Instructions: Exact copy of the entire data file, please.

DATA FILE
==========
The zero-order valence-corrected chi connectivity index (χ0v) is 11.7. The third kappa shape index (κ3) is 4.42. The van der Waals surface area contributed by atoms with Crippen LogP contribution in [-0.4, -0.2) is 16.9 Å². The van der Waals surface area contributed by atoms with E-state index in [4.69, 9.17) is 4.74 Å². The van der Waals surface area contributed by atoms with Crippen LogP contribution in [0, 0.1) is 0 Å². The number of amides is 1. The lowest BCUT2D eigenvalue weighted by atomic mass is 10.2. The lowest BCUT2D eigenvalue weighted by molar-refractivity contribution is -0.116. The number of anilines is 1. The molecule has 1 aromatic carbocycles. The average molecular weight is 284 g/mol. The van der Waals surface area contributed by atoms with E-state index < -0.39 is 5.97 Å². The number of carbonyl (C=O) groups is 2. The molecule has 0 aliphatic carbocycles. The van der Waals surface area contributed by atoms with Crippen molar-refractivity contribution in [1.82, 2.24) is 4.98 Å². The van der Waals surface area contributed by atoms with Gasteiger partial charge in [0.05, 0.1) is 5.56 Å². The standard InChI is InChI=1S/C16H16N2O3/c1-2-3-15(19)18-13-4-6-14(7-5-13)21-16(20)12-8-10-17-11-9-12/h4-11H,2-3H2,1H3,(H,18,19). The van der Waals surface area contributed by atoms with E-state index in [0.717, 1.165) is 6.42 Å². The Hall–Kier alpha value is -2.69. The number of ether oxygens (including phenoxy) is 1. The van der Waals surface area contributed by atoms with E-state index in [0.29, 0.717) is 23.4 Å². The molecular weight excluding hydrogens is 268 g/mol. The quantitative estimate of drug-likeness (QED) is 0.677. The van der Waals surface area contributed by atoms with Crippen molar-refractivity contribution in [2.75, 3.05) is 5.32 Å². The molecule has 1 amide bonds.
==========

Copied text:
The zero-order valence-corrected chi connectivity index (χ0v) is 11.7. The third kappa shape index (κ3) is 4.42. The van der Waals surface area contributed by atoms with Crippen LogP contribution in [-0.4, -0.2) is 16.9 Å². The van der Waals surface area contributed by atoms with E-state index in [4.69, 9.17) is 4.74 Å². The van der Waals surface area contributed by atoms with Crippen LogP contribution in [0, 0.1) is 0 Å². The number of amides is 1. The lowest BCUT2D eigenvalue weighted by atomic mass is 10.2. The lowest BCUT2D eigenvalue weighted by molar-refractivity contribution is -0.116. The number of anilines is 1. The molecule has 1 aromatic carbocycles. The average molecular weight is 284 g/mol. The van der Waals surface area contributed by atoms with E-state index < -0.39 is 5.97 Å². The number of carbonyl (C=O) groups is 2. The molecule has 0 aliphatic carbocycles. The van der Waals surface area contributed by atoms with Crippen molar-refractivity contribution in [1.82, 2.24) is 4.98 Å². The van der Waals surface area contributed by atoms with Gasteiger partial charge in [0.05, 0.1) is 5.56 Å². The standard InChI is InChI=1S/C16H16N2O3/c1-2-3-15(19)18-13-4-6-14(7-5-13)21-16(20)12-8-10-17-11-9-12/h4-11H,2-3H2,1H3,(H,18,19). The van der Waals surface area contributed by atoms with E-state index in [0.717, 1.165) is 6.42 Å². The Hall–Kier alpha value is -2.69. The number of ether oxygens (including phenoxy) is 1. The van der Waals surface area contributed by atoms with E-state index in [0.29, 0.717) is 23.4 Å². The molecular weight excluding hydrogens is 268 g/mol. The quantitative estimate of drug-likeness (QED) is 0.677. The van der Waals surface area contributed by atoms with Crippen molar-refractivity contribution in [2.75, 3.05) is 5.32 Å². The molecule has 1 amide bonds.